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Impact of disability on families: grandparents' perspectives

Authors

  • E. Miller,

    Corresponding author
    1. Faculty of Built Environment and Engineering, School of Design, Queensland University of Technology, Brisbane, Queensland, Australia
      Dr Evonne Miller, School of Design, Queensland University of Technology, GPO Box 2434, Brisbane, Qld 4001, Australia (e-mail: e.miller@qut.edu.au).
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  • L. Buys,

    1. Faculty of Built Environment and Engineering, School of Design, Queensland University of Technology, Brisbane, Queensland, Australia
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  • S. Woodbridge

    1. School of Human Services and Social Work, Logan Campus, Griffith University, Meadowbrook, Queensland, Australia
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Dr Evonne Miller, School of Design, Queensland University of Technology, GPO Box 2434, Brisbane, Qld 4001, Australia (e-mail: e.miller@qut.edu.au).

Abstract

Background  Caring for a child with a disability can be a unique and challenging experience, with families often relying on informal networks for support. Often, grandparents are key support resources, yet little is known about their roles and experiences. Reporting on data collected in a larger Australian study, this article explores grandparents' experiences of caring for a child with a disability and the impact on their family relationships and quality of life.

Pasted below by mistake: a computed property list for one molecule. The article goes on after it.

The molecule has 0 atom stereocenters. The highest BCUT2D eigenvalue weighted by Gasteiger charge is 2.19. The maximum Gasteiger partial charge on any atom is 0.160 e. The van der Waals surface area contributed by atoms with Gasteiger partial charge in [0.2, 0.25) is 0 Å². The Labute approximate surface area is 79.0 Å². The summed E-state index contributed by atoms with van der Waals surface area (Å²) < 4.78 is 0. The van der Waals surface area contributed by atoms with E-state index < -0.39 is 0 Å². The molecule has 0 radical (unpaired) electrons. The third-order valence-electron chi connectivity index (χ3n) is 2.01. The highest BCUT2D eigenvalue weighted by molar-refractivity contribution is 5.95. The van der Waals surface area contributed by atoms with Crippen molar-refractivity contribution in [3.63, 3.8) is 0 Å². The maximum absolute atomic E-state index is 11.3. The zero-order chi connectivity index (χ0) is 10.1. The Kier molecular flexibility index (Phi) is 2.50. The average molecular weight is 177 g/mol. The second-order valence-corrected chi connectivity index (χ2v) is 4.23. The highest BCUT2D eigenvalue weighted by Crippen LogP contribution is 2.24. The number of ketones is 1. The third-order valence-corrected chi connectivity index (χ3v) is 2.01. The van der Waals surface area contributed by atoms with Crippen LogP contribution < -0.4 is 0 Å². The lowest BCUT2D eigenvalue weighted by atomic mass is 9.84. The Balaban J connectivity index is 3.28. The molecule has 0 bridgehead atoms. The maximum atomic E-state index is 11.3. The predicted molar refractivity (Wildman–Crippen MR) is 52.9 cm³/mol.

Method  A qualitative purposive sampling design was utilised; semi-structured interviews were conducted with 22 grandparents (17 women, 5 men) of children with a disability. Grandparents ranged in age from 55 to 75 years old and lived within a 90-min drive of Brisbane, Australia. Interviews were transcribed and responses analysed using a thematic approach, identifying categories, themes and patterns.

Findings  Four key themes characterised grandparents' views about their role in the family: holding own emotions (decision to be positive), self-sacrifice (decision to put family needs first), maintaining family relationships (being the ‘go-between’) and quality of life for family in the future (concerns about the future).

Conclusions  Grandparents are central to family functioning and quality of life, but this contribution comes with a significant cost to their own personal well-being. Implications for policy, practice and research are discussed, particularly grandparents' fear that their family could not cope without their support.

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